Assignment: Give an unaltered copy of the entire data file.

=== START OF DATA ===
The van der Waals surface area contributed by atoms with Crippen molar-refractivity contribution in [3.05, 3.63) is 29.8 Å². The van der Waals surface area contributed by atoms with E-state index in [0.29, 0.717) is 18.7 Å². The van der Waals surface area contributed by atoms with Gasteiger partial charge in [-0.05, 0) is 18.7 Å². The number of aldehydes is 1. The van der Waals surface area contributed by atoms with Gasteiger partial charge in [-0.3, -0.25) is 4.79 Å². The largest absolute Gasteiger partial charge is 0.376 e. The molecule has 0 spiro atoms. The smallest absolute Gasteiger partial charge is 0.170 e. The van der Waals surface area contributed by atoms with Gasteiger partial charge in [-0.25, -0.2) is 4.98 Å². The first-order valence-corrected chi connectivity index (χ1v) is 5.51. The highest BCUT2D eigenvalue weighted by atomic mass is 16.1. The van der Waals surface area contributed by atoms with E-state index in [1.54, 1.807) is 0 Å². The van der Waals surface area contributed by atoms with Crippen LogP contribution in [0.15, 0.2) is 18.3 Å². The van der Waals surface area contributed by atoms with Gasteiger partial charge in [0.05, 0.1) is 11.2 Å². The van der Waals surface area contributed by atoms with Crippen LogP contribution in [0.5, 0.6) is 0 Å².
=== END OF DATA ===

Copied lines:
The van der Waals surface area contributed by atoms with Crippen molar-refractivity contribution in [3.05, 3.63) is 29.8 Å². The van der Waals surface area contributed by atoms with E-state index in [0.29, 0.717) is 18.7 Å². The van der Waals surface area contributed by atoms with Gasteiger partial charge in [-0.05, 0) is 18.7 Å². The number of aldehydes is 1. The van der Waals surface area contributed by atoms with Gasteiger partial charge in [-0.3, -0.25) is 4.79 Å². The largest absolute Gasteiger partial charge is 0.376 e. The molecule has 0 spiro atoms. The smallest absolute Gasteiger partial charge is 0.170 e. The van der Waals surface area contributed by atoms with Gasteiger partial charge in [-0.25, -0.2) is 4.98 Å². The first-order valence-corrected chi connectivity index (χ1v) is 5.51. The highest BCUT2D eigenvalue weighted by atomic mass is 16.1. The van der Waals surface area contributed by atoms with E-state index in [1.54, 1.807) is 0 Å². The van der Waals surface area contributed by atoms with Crippen LogP contribution in [0.15, 0.2) is 18.3 Å². The van der Waals surface area contributed by atoms with Gasteiger partial charge in [0.05, 0.1) is 11.2 Å². The van der Waals surface area contributed by atoms with Crippen LogP contribution in [0.5, 0.6) is 0 Å².